Disorders of platelet adhesion or aggregation are:
Bernard-Soulier syndrome
Glanzmann’s thrombasthenia
Scott’s syndrome
von Willebrand disease
Hermansky-Pudlak Syndrome
Gray platelet syndrome

In normal hemostasis a thin layer of endothelial cells, that are lined with the inner surface of blood vessels, act to inhibit platelet activation by producing nitric oxide, endothelial-ADPase (which clears away the platelet activator, ADP – this activator otherwise can be blocked by the famous blockbuster clopidogrel), and PGI2 (also known as prostacyclin or eicosanoids, like PGD2, PGI2 is an inflammatory product that inhibits the aggregation of platelets). Intact blood vessels are central to moderating blood’s tendency to clot because the endothelial cells of intact vessels prevent blood clotting with a heparin-like molecule and thrombomodulin and prevent platelet aggregation with
1. Nitric oxide (NO), and
2. Prostacyclin (PGI2) – a member of eicosanoids family.

In this post, nitric oxide role in inhibiting platelet aggregation will be presented. Similarly Interaction of NO and prostacyclin (PGI2) in vascular endothelium will be presented as a separate post.

Nitric oxide (NO) and its role in inhibiting platelet aggregation:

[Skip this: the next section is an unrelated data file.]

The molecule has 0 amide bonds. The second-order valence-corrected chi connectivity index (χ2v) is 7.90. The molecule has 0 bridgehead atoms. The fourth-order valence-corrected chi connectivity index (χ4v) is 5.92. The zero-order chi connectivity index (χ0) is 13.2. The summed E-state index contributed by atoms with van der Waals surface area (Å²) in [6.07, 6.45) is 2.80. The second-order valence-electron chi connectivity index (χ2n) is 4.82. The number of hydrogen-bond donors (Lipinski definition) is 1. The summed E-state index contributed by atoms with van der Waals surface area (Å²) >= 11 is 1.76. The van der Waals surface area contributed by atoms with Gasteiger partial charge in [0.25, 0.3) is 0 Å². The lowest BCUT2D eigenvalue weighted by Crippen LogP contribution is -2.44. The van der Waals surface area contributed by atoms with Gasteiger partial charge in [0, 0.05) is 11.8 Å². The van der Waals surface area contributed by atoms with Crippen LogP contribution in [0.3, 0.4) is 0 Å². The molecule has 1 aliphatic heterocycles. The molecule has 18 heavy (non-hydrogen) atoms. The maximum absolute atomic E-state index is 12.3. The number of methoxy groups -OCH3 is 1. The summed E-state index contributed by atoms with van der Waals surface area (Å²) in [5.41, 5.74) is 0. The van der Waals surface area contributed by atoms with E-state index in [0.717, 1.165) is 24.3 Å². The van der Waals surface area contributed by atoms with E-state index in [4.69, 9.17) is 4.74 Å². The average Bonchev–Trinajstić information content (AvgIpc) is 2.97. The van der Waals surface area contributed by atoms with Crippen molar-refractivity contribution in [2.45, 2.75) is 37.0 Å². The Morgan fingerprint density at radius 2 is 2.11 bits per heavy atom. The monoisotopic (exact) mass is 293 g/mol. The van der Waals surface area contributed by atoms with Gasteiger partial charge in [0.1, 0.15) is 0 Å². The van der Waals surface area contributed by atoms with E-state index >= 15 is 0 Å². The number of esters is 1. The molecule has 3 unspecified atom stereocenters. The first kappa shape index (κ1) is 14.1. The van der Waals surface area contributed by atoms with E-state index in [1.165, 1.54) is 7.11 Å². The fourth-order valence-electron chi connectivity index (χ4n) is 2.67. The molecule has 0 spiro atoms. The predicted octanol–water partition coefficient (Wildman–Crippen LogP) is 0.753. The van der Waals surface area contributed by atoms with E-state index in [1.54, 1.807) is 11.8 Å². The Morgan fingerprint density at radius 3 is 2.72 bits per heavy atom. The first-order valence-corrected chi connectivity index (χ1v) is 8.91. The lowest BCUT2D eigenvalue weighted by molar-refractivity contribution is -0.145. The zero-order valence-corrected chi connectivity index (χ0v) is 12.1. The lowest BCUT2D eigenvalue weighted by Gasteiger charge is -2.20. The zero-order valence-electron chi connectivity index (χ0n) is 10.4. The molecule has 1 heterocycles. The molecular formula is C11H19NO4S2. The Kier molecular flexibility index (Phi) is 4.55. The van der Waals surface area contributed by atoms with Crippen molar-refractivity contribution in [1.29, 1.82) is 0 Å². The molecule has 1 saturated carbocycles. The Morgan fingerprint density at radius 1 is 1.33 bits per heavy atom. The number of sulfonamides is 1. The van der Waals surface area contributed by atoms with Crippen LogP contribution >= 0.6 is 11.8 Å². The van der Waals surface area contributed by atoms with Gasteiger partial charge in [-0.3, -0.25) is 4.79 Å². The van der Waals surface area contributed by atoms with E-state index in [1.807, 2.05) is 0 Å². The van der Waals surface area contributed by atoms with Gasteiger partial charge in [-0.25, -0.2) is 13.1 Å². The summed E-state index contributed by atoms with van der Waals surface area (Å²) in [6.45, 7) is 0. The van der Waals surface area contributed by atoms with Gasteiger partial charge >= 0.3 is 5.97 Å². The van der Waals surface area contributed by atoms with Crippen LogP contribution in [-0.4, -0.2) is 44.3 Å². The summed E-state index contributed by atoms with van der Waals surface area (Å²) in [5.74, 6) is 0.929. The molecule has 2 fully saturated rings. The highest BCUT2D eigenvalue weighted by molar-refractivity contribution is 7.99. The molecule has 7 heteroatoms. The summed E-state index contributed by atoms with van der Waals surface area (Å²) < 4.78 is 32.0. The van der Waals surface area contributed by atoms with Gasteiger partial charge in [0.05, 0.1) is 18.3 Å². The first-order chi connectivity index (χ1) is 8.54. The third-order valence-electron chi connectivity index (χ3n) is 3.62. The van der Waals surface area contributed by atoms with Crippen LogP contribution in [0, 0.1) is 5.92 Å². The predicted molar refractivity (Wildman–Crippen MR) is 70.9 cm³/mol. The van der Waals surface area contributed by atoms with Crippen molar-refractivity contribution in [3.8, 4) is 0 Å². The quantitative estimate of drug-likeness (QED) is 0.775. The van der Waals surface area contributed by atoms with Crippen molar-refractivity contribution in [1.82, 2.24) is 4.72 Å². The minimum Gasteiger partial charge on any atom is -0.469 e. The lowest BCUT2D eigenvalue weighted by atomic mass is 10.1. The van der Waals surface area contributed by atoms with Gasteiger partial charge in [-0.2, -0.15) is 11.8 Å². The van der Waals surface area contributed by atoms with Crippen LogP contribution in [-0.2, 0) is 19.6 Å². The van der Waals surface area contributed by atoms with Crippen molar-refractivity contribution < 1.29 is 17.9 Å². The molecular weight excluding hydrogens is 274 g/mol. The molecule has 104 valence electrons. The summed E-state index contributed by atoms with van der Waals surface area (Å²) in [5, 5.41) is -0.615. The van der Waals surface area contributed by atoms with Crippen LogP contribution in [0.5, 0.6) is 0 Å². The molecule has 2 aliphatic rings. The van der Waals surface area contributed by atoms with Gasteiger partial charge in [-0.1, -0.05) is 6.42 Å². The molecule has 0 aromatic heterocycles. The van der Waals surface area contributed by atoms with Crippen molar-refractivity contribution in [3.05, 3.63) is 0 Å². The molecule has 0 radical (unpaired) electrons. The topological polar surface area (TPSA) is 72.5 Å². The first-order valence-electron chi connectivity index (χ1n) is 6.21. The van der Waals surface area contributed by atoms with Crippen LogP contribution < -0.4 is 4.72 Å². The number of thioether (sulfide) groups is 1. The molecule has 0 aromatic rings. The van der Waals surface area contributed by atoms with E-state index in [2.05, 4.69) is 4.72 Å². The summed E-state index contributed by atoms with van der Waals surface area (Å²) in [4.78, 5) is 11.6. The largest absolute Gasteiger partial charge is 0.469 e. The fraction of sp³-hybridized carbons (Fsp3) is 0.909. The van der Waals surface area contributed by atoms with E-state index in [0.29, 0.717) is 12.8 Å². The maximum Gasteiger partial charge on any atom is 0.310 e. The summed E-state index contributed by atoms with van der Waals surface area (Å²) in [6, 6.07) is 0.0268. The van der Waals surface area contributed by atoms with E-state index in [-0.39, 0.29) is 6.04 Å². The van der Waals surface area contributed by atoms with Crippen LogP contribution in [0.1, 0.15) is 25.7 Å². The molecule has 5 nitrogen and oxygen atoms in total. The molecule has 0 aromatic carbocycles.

Nitric oxide (NO) is known as the ‘endothelium-derived relaxing factor’, or ‘EDRF’. The endothelium (inner lining) of blood vessels uses NO to signal the surrounding smooth muscle to relax, thus resulting in vasodilation and increasing blood flow. NO is biosynthesized endogenously from L-arginine, oxygen and NADPH by various nitric oxide synthase (NOS) enzymes. Nitric oxide is highly reactive and yet diffuses freely across membranes that makes it ideal for a transient paracrine (between adjacent cells) and autocrine (within a single cell) signaling molecule.

This is an important cellular signaling molecule involved in many physiological and pathological processes. It is a powerful vasodilator with a short half-life of a few seconds in the blood. Low levels of nitric oxide production are important in protecting organs such as the liver from ischemic damage. Nitric oxide is considered an antianginal drug as it causes vasodilation, which can help with ischemic pain, known as angina, by decreasing the cardiac workload. By dilating the veins, nitric oxide lowers arterial pressure and left ventricular filling pressure. This vasodilation does not decrease the volume of blood the heart pumps, but rather it decreases the force the heart muscle must exert to pump the same volume of blood.

Chronic expression of NO is associated with various carcinomas and inflammatory conditions including Type-1 diabetes, multiple sclerosis, arthritis and ulcerative colitis.